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The omnivorous Marabou Stork: old man in a tailcoat

14. août 2018, inke - Environment

Many people perceive the Marabou Stork as ugly or describe it as an old man wearing a tailcoat. Some call it the “undertaker bird”. The Marabou is a large member of the stork family, just under 1.5 metres tall. Since they are highly effective scavengers these storks are very useful to people. Marabou Storks are classified as “possibly endangered” in Namibia. 

The omnivorous Marabou Stork: old man in a tailcoat

Walvis Bay port: new plans for 2025

10. août 2018, inke - Discover Namibia, Economics

Namibia is on an industrialisation drive and aims to become an international logistics hub for Southern Africa by 2025. The port of Walvis Bay is one of the key elements within these ambitious plans. A new container terminal of 40 hectares is currently constructed and will start operations in early 2019. A brand-new port is on the drawing cards and this goes hand in hand with a huge industrial park planned in close proximity.

Walvis Bay port: new plans for 2025

The Topnaars - forgotten people of Walvis Bay

09. août 2018, inke - Discover Namibia

At first sight, the shifting sand dunes of the Namib Desert near Walvis Bay appear hostile with scant vegetation and little to survive on. Yet a river forms their northern border and carries water after good rains inland. The Kuiseb River has also been inhabited by people for many centuries – namely, the Topnaars. They are of Khoi-San origin and are believed be one of seven Nama-speaking tribal groups.

The Topnaars - forgotten people of Walvis Bay

Walvis Bay – return to Namibia

08. août 2018, inke - Discover Namibia

The reintegration of the port of Walvis Bay into Namibia in 1994, four years after independence had taken a long time and was the result of protracted negotiations. It was also a success story showing the world that success through peaceful means was possible. Being the only natural deep-sea port along Namibia’s entire coastline, Walvis Bay and the surrounding enclave was always economically and strategically significant.

Walvis Bay – return to Namibia

Walvis Bay: biography of a place – Part 2

07. août 2018, inke - Discover Namibia

Namibias Hafenstadt Walvis Bay hat eine facettenreiche Geschichte. In Teil 2 der Walvis Bay Themenreihe betrachten wir die Ereignisse ab 1922. Walvis Bay hat heute 120.000 Einwohner und gilt als Wirtschaftszentrum der Küste. 1914 hatte der Ort 736 Einwohner und eine kleine hölzerne Anlegestelle. Im kleinen Hafen herrschte reger Betrieb, der Walfang war lukrativ. 

Walvis Bay: biography of a place – Part 2

Walvis Bay: biography of a place – Part 1

06. août 2018, inke - Discover Namibia

Visitors to Namibia’s main harbour town of Walvis Bay find a modern and busy port, good shopping opportunities, restaurants and they can view flocks of pink flamingos and pelicans in the vast lagoon. Discovered in 1487 by Portuguese seafarers, ancient records claim that Phoenician mariners had landed in the ‘bay of whales’ by some 600 years B.C. when they completed a three-year roundtrip of Africa.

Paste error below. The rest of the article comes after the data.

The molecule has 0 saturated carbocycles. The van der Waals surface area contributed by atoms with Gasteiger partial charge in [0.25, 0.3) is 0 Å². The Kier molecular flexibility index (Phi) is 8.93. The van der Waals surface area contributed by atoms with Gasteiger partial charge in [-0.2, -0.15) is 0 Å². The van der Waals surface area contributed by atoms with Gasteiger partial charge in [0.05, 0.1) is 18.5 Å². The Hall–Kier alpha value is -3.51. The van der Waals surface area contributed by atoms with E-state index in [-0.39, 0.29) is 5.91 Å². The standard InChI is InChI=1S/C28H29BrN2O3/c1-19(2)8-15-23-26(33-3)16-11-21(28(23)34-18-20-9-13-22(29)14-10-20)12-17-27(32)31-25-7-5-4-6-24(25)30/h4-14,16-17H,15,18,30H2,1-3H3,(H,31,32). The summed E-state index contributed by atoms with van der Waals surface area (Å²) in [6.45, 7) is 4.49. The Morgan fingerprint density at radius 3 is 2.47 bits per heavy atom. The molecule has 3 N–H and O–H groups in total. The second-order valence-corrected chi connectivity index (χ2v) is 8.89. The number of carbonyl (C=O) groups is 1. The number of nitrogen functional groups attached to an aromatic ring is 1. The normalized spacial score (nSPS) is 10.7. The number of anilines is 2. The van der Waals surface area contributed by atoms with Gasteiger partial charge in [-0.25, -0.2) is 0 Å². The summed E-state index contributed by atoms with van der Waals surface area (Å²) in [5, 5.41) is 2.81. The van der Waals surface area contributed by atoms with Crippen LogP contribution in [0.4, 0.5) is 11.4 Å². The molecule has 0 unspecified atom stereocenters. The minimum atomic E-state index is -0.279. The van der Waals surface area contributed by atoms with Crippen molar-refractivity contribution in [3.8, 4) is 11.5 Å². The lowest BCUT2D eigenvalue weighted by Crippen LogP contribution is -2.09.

Walvis Bay: biography of a place – Part 1

Namibian economics to the point – July 2018

31. juillet 2018, inke - Economics

President Hage Geingob signed the African Continental Free Trade Area (AfCFTA) agreement in Mauretania during a summit of the African Union this month. Geingob also attended the BRICS summit in South Africa. Inflation for June moved upwards from 3.8 to 4.0 percent, the National Statistics Agency announced. Petrol and diesel prices increased in July. Government officially announced that the second national land conference will take place from 1 to 5 October.

Namibian economics to the point – July 2018

A false entrance to the Cape penduline tit’s nest

24. juillet 2018, inke - Environment

Heavy gusts of wind are relentlessly battering the landscape. Trees and shrubs are blown back and forth for hours. Several metres above the ground an almost white nest dangles from a thin, thorny branch. It consists of soft plant material which looks like cotton wool. Crouched inside are three Cape Penduline Tit (Anthoscopus minutus) chicks. Cape Penduline Tits are among the smallest birds in southern Africa.

A false entrance to the Cape penduline tit’s nest

Three Gondwana lodges receive awards

18. juillet 2018, inke - Gondwana Collection

The world’s largest online travel site TripAdvisor and Eco Awards Namibia acknowledged Gondwana’s continuous investments into service excellence, sustainability and nature conservation. Canyon Village was inducted into the TripAdvisor Hall of Fame, Namushasha River Lodge received the TripAdvisor Certificate of Excellence, and Damara Mopane Lodge was awarded the highest eco quality seal by Eco Awards Namibia. 

Three Gondwana lodges receive awards

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